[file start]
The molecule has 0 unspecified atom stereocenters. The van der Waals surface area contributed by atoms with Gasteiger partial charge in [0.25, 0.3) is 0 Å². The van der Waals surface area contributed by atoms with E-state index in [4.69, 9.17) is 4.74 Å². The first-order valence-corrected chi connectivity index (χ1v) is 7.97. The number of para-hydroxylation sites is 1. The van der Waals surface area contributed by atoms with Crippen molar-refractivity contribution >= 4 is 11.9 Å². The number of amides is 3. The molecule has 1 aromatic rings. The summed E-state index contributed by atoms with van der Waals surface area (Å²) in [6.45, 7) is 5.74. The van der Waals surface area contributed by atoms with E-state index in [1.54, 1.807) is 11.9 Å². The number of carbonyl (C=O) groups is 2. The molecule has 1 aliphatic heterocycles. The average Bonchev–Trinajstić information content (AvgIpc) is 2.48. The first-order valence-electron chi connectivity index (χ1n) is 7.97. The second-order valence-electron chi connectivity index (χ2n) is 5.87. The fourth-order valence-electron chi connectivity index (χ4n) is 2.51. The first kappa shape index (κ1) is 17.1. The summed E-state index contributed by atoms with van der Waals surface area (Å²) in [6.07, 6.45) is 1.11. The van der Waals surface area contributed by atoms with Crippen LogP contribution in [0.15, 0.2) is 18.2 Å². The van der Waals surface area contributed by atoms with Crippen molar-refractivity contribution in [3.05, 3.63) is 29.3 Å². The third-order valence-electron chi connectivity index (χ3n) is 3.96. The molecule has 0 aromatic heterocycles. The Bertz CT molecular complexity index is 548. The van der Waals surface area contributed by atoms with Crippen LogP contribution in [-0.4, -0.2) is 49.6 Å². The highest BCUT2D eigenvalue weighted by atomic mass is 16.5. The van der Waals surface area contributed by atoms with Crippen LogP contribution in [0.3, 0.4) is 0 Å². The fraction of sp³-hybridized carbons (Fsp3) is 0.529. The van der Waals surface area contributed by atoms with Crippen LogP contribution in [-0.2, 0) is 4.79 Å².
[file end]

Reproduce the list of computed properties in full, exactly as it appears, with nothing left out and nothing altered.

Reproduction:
The molecule has 0 unspecified atom stereocenters. The van der Waals surface area contributed by atoms with Gasteiger partial charge in [0.25, 0.3) is 0 Å². The van der Waals surface area contributed by atoms with E-state index in [4.69, 9.17) is 4.74 Å². The first-order valence-corrected chi connectivity index (χ1v) is 7.97. The number of para-hydroxylation sites is 1. The van der Waals surface area contributed by atoms with Crippen molar-refractivity contribution >= 4 is 11.9 Å². The number of amides is 3. The molecule has 1 aromatic rings. The summed E-state index contributed by atoms with van der Waals surface area (Å²) in [6.45, 7) is 5.74. The van der Waals surface area contributed by atoms with E-state index in [1.54, 1.807) is 11.9 Å². The number of carbonyl (C=O) groups is 2. The molecule has 1 aliphatic heterocycles. The average Bonchev–Trinajstić information content (AvgIpc) is 2.48. The first-order valence-electron chi connectivity index (χ1n) is 7.97. The second-order valence-electron chi connectivity index (χ2n) is 5.87. The fourth-order valence-electron chi connectivity index (χ4n) is 2.51. The first kappa shape index (κ1) is 17.1. The summed E-state index contributed by atoms with van der Waals surface area (Å²) in [6.07, 6.45) is 1.11. The van der Waals surface area contributed by atoms with Crippen LogP contribution in [0.15, 0.2) is 18.2 Å². The van der Waals surface area contributed by atoms with Crippen molar-refractivity contribution in [3.05, 3.63) is 29.3 Å². The third-order valence-electron chi connectivity index (χ3n) is 3.96. The molecule has 0 aromatic heterocycles. The Bertz CT molecular complexity index is 548. The van der Waals surface area contributed by atoms with Crippen LogP contribution in [-0.4, -0.2) is 49.6 Å². The highest BCUT2D eigenvalue weighted by atomic mass is 16.5. The van der Waals surface area contributed by atoms with Crippen LogP contribution in [0.3, 0.4) is 0 Å². The fraction of sp³-hybridized carbons (Fsp3) is 0.529. The van der Waals surface area contributed by atoms with Crippen LogP contribution in [-0.2, 0) is 4.79 Å².